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International Children’s Book Day |15 April 2020

International Children’s Book Day

Photo source: Dreamstime

‘We need more books in Creole, written by Seychellois, for children’


Celebrated every year on or around April 2, International Children’s Book Day (ICBD) is dedicated to inspiring a love for reading and to call attention to children’s books.

In light of this, Seychelles NATION spoke to Pierre Joseph, director of Performing Arts at the National Conservatoire of Performing Arts (NCPArts) to learn more about children’s books written in Creole by Seychellois.


Seychelles NATION: What are your thoughts on the number of children’s books that are currently available in Creole?

Pierre Joseph: We need more books in Creole, written by Seychellois, for children! Looking for Creole stories in literary form sent me off to the Lenstiti Kreol (Creole Institute), Antigone Bookshop and through the national collections of books.

I have always been curious to find out how many of our stories are already written down, transcribed for plays and illustrated by artists. To my dismay I realised that adaptations of European tales have been made, some local plays have been registered, but very few original stories are published for children.

Altogether I could not count more than 10 books for children published in Seychelles. Out of the few works published, only a limited number of copies could be bought still – as they were either out of print, in private collections or out of stock. I could, however, find more content in the form of adult novels, coffee table publications targeting tourists and books summarising historical facts of Seychelles.


Seychelles NATION: From your research, who write for children and can you briefly talk about their work?

Pierre Joseph: Lorina Barbe of Beau Vallon has a number of short stories, one of which is a collection called ‘SILWET’. This was published by Lenstiti Kreol in 2016; it won the Pri Antoine Abel (Antoine Abel Prize), one of the most prestigious awards for literary works in Seychelles. This book provides for an easy read, I would imagine, for children who are above 12 years old. The text is quite large and each chapter is nicely summarised in an average of ten pages, with sub-titles for each chapter.

I started off with her writing because it illustrates what has been customary in Seychelles – a teacher turned poet and writer, inspired by the environment and island of Silhouette, as well as filling in a need for literary works in Creole. Often, when teachers start working with content issued for their work, they realise that they can contribute and the brave and creative ones make this their hobby.

Many other authors have contributed in similar genre, for instance, Ruben Lespoir's collection of poems in 2013, the collected works of participants in UNESCO's project, ‘Bardzour i Fer’ and several other titles.


Seychelles NATION: What about younger children?

Pierre Joseph: What strikes me however is the earlier work of Marvelle Estrale, ‘Revanz Bann Zanimo’ as it is very well illustrated; it takes the view of animals – something that many children are used to. Giving animals “human” voices is a very normal thing to do as children. They expect animals to have similar feelings, concerns for society and the environment as we do. In fact it is not uncommon for children to have imaginary friends with animal names and clothed in fur! This thirty-page illustrated book was published in 2006 under Lensiti Kreol.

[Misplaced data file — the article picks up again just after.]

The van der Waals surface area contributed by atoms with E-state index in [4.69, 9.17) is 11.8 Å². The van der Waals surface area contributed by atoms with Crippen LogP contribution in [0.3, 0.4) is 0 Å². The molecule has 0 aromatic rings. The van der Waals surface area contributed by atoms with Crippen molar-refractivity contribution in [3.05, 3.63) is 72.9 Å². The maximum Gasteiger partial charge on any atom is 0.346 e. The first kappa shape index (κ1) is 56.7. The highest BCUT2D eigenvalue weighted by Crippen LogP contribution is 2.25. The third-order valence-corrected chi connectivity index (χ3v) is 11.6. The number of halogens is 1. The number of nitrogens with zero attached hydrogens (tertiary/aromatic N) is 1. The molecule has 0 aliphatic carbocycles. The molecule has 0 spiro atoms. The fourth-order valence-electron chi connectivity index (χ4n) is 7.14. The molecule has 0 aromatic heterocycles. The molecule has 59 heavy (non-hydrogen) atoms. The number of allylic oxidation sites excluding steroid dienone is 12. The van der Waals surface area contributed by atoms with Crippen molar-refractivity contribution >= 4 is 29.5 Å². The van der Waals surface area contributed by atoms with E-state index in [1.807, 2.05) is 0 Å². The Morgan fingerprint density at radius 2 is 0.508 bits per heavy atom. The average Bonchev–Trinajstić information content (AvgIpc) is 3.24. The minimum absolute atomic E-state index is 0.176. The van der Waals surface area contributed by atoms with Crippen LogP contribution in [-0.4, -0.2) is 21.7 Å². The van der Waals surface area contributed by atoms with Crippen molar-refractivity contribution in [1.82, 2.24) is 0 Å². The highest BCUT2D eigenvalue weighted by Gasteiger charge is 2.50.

In fact all the books in Creole that I have come across are published by Lenstiti Kreol so we have this organisation to thank for promotion of our language as well as the works of artists. As a Publishing House, it has really put a lot into pushing literary works of writers for publication. Maybe if the Ministry of Education had a publishing house, then I presume more literary works would be published for schools.

For the time being, books to be used in schools are imported and any Creole translations are being done by Lenstiti Kreol. Other publishing houses assist as and when they can, as has been the case with Unesco's programme 2000-2002.


Seychelles NATION: Why is it, in your opinion, important that children read books that are published locally?

Pierre Joseph: Have you seen the faces of children as they eagerly anticipate the conclusions to stories? Have you observed how fun it is for children to learn that animals have habits, emotions and that places beyond our borders have children with similar tastes as theirs?

Many of us, who grew up with books and have been fortunate enough to learn about computers very late, will have this urge to pick up a book before our tablets. Some of the best discoveries and life events are written down and illustrated in books.

Seychelles has some very unique stories of which we share a part; the disappearance of shipping vessels and planes in our oceans, the disasters at sea, the landing of the first aeroplane on Mahé and many more. I feel that these should form the basis of some stories for children and that through this cultural discovery, they can relate better to their identity and find out what makes them special.



  1. ‘Madanm Mizlen ek Konpanni’, en seri zistwar, poenm ek fars pour zanfan – Lenstiti Kreol 2002
  2. Kont ek Lezann volumes 1 to 9 – Lenstiti Kreol (volim 8 - zistwar rakonte par Eleonor Finesse, volim 9 par Jeanne Lemiel)
  3. Lorina Barbe, ‘SILWET’ Lenstiti Kreol 2016
  4. ‘Revanz Bann Zannimo’ Marvelle Estrale, Lensiti Kreol 2006
  5. ‘Bardzour i Fer’, en seri zistwar, poenm ek fars pour adolesan – Lenstiti Kreol/Minister Ledikasyon 2002


Compiled by F.P.

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